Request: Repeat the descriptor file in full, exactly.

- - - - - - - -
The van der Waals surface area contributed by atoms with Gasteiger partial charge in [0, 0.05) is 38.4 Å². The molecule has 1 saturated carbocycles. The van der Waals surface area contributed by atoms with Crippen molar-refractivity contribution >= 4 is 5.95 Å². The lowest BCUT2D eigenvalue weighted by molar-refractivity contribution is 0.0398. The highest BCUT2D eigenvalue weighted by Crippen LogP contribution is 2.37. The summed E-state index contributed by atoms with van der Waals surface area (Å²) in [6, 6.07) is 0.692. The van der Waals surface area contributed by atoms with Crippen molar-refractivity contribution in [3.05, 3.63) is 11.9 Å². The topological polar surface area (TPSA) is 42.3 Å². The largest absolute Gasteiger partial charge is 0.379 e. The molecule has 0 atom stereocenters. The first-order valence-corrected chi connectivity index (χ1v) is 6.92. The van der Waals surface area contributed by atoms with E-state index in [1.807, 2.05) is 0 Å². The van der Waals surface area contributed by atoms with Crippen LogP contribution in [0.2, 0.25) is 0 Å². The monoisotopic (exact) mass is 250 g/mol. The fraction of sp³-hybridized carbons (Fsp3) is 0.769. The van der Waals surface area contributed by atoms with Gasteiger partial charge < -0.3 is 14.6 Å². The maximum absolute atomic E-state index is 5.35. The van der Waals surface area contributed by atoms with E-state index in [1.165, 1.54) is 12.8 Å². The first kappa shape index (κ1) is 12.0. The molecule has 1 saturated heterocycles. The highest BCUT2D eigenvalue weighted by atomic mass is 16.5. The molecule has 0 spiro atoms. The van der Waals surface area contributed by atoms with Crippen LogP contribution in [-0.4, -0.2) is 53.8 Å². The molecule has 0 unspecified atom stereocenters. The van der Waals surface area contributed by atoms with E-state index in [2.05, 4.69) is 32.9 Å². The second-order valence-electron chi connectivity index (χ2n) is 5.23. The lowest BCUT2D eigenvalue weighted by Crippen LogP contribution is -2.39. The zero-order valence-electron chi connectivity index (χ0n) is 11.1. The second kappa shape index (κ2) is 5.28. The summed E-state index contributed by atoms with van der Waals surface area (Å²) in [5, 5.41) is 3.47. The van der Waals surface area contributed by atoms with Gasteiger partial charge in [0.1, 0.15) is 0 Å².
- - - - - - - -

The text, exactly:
The van der Waals surface area contributed by atoms with Gasteiger partial charge in [0, 0.05) is 38.4 Å². The molecule has 1 saturated carbocycles. The van der Waals surface area contributed by atoms with Crippen molar-refractivity contribution >= 4 is 5.95 Å². The lowest BCUT2D eigenvalue weighted by molar-refractivity contribution is 0.0398. The highest BCUT2D eigenvalue weighted by Crippen LogP contribution is 2.37. The summed E-state index contributed by atoms with van der Waals surface area (Å²) in [6, 6.07) is 0.692. The van der Waals surface area contributed by atoms with Crippen molar-refractivity contribution in [3.05, 3.63) is 11.9 Å². The topological polar surface area (TPSA) is 42.3 Å². The largest absolute Gasteiger partial charge is 0.379 e. The molecule has 0 atom stereocenters. The first-order valence-corrected chi connectivity index (χ1v) is 6.92. The van der Waals surface area contributed by atoms with E-state index in [1.807, 2.05) is 0 Å². The van der Waals surface area contributed by atoms with Crippen LogP contribution in [0.2, 0.25) is 0 Å². The monoisotopic (exact) mass is 250 g/mol. The fraction of sp³-hybridized carbons (Fsp3) is 0.769. The van der Waals surface area contributed by atoms with Gasteiger partial charge < -0.3 is 14.6 Å². The maximum absolute atomic E-state index is 5.35. The van der Waals surface area contributed by atoms with E-state index in [1.165, 1.54) is 12.8 Å². The first kappa shape index (κ1) is 12.0. The molecule has 1 saturated heterocycles. The highest BCUT2D eigenvalue weighted by atomic mass is 16.5. The molecule has 0 spiro atoms. The van der Waals surface area contributed by atoms with Crippen LogP contribution in [-0.4, -0.2) is 53.8 Å². The molecule has 0 unspecified atom stereocenters. The van der Waals surface area contributed by atoms with E-state index in [2.05, 4.69) is 32.9 Å². The second-order valence-electron chi connectivity index (χ2n) is 5.23. The lowest BCUT2D eigenvalue weighted by Crippen LogP contribution is -2.39. The zero-order valence-electron chi connectivity index (χ0n) is 11.1. The second kappa shape index (κ2) is 5.28. The summed E-state index contributed by atoms with van der Waals surface area (Å²) in [5, 5.41) is 3.47. The van der Waals surface area contributed by atoms with Gasteiger partial charge in [0.1, 0.15) is 0 Å².